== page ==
Legislation was passed to produce a 5 year series of 1 oz. and 1/2 gold medallions that would honor American Artists. Marion Anderson and Louis Armstrong were part of this program which began in 1980. These are not legal tender. No where do they say United States of America.
There were 218,624 of the Marion Anderson’s medallion created. And there were 409,098 of the Louis Armstrong 1.0z gold medallions created. Note that these medallions were 90% gold and 10% copper. Many of them were not purchased for collectible value but for bullion value. Hence, many have been melted for the gold content.
Today, because of their rarity, they have collector value as well as bullion value. So if you have one that is a good thing.
See a picture of the Marion Anderson medal by clicking on this link.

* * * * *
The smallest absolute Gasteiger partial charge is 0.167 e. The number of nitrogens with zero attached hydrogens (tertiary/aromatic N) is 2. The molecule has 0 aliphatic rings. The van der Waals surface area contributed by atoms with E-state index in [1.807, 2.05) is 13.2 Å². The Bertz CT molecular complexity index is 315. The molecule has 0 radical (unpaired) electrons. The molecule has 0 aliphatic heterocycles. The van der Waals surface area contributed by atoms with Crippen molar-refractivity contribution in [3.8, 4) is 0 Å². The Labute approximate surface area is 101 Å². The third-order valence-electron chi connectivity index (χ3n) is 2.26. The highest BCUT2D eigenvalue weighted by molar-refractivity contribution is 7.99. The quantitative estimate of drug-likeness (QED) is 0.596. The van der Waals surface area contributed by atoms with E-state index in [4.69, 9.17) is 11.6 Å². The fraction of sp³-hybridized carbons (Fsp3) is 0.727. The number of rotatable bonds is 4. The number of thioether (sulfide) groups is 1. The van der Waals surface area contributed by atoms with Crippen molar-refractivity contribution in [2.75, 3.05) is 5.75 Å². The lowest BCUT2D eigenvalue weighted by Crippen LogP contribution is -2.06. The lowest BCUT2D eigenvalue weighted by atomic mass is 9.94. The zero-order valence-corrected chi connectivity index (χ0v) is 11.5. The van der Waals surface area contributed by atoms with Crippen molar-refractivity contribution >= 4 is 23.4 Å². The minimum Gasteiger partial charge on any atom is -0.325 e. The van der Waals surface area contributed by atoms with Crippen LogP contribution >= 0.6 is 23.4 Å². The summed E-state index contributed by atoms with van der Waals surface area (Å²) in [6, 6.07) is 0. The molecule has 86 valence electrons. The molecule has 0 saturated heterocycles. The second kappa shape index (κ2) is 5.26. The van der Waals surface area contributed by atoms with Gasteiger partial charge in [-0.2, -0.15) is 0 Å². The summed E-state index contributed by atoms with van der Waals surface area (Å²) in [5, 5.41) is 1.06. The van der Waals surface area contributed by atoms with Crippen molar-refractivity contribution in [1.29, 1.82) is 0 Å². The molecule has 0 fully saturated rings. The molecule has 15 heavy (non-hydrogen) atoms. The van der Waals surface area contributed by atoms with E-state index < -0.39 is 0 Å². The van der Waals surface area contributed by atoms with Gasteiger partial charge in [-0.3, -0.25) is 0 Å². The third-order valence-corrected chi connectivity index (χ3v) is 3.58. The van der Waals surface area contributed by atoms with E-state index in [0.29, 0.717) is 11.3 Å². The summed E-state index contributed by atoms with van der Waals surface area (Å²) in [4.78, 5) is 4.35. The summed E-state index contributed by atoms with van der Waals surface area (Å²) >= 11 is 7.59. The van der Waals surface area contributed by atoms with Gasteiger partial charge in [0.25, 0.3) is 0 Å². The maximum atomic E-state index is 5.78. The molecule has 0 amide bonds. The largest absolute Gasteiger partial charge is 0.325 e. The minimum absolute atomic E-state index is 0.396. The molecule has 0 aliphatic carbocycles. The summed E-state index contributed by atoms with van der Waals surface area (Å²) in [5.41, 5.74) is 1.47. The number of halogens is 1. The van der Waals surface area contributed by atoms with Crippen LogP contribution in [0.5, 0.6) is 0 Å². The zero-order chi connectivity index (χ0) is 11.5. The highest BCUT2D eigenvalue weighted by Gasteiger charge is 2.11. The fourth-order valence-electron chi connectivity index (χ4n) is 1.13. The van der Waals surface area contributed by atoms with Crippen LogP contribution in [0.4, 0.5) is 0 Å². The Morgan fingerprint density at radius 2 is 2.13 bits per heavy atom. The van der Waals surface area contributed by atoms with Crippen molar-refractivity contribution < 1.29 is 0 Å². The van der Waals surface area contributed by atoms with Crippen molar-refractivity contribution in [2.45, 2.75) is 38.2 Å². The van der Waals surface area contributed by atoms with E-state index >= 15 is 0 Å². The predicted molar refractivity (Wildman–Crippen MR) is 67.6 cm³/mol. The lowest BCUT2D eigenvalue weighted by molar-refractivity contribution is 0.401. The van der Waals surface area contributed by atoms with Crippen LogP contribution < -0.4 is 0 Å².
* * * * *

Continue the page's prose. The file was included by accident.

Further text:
You can see a sale of the Louis Armstrong medal and the picture of the coin on both sides by clicking this link.
1980 and 1981 Medallions
The 1980 and 1981 concepts and designs had several flaws:
• They were not given a face value to make them legal tender, hence they are medallions and not coins.
• Nowhere on the pieces did it say United States of America.
• The edges were smooth instead of reeded as was done for almost all gold and silver U.S. coins.
• None of them state their gold content. The 1980 issues were shipped in Styrofoam trays, where the gold content was stated on the plastic that covered the Styrofoam. In order to remove the medallions from this packaging, buyers had to discard the information on the gold content.
The Mint removed order limits later in 1980. Thereafter, a number of major bullion firms made huge purchases of medallions on days when the price of gold rose substantially. These trading houses informed Bradford that a high percentage of these bulk purchases were melted.
In 1986, Bradford estimated that 15 percent of the 1980 issues and 10 percent of the 1981 issues were melted. Today, we think the net meltage is conservatively 20 percent for 1980 and 15 percent for 1981.
218, 624 medallions were made in 1980.